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Public Statements

Stem Cell Research Enhancement Act of 2005

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Date:
Location: Washington, DC


STEM CELL RESEARCH ENHANCEMENT ACT OF 2005 -- (House of Representatives - May 24, 2005)

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Mr. SMITH of New Jersey. Mr. Speaker, make no mistake about it, I support aggressive stem cell research and the judicious application of stem cells to mitigate and to cure disease. That is why I sponsored the Stem Cell Therapeutic Research Act of 2005 and I have been pushing it for almost 3 years. That is why those of us who oppose H.R. 810 strongly support pouring millions of dollars into Federal funds to support ethical stem cell research to find cures, to alleviate suffering, to inspire well-founded hope and to do it all in a way that respects the dignity and sanctity of human life.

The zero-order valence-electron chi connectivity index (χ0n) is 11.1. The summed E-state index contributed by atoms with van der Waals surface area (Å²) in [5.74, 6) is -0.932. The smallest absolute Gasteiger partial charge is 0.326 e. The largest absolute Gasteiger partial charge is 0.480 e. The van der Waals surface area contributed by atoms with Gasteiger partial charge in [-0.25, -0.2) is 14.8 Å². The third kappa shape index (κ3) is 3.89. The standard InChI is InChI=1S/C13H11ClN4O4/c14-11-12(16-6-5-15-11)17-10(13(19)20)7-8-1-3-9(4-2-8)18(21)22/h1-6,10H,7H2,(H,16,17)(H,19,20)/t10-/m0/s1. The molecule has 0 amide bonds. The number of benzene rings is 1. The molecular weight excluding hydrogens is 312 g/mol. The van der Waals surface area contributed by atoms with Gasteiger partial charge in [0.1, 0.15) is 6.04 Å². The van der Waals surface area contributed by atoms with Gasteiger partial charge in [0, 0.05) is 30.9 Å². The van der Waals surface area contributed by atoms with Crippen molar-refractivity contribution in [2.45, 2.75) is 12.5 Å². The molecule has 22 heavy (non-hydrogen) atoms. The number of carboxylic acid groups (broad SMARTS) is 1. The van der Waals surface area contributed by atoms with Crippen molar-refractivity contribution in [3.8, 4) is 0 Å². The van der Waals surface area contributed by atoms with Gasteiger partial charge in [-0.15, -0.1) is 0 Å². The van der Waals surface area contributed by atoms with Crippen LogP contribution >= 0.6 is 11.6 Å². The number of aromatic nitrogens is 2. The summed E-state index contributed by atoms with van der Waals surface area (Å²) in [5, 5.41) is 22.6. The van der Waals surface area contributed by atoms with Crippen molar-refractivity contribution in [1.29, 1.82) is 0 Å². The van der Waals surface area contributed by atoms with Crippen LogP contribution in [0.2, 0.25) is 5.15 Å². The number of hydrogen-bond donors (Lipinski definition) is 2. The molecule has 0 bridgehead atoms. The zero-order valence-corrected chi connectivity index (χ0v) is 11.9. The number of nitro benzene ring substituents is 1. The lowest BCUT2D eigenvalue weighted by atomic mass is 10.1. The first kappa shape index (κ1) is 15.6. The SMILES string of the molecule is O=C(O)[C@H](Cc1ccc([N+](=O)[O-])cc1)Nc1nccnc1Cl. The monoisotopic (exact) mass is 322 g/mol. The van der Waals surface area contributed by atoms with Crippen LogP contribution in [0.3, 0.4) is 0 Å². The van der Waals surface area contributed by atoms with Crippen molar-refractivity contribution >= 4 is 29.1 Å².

I strongly oppose the Castle bill, however, because it will use Federal funds to facilitate the killing of perfectly healthy human embryos to derive their stem cells. Human embryos do have inherent value, Mr. Speaker. They are not commodities or things or just tissue. Human embryos are human lives at their most vulnerable beginning stages, and they deserve respect.

Parents of human embryos are custodians of those young ones. They are not owners of human property, and the public policy we craft should ensure that the best interests of newly created human life is protected and preserved.

The Castle bill embraces the misinformed notion that there is such a thing as left-over embryos, a grossly misleading and dehumanizing term in and of itself, that they are just going to be destroyed and thrown away and poured down the drain. That is simply not true.

The cryogenically frozen male and female embryos that the genetic parents may feel are no longer needed for implanting in the genetic mother are of infinite value to an adoptive mother who may be sterile or otherwise unable to have a baby.

Mr. Speaker, just one adoption initiative, the Snowflakes Embryo Adoption Program, has facilitated the adoption of 96 formerly frozen embryos with more adoptions in the works. I have met some of those kids. They are not leftovers, even though they lived in a frozen orphanage, perhaps many of them for years. They are just as human and alive and full of promise as other children. Let them be adopted, not killed and experimented on. They are not throwaways.

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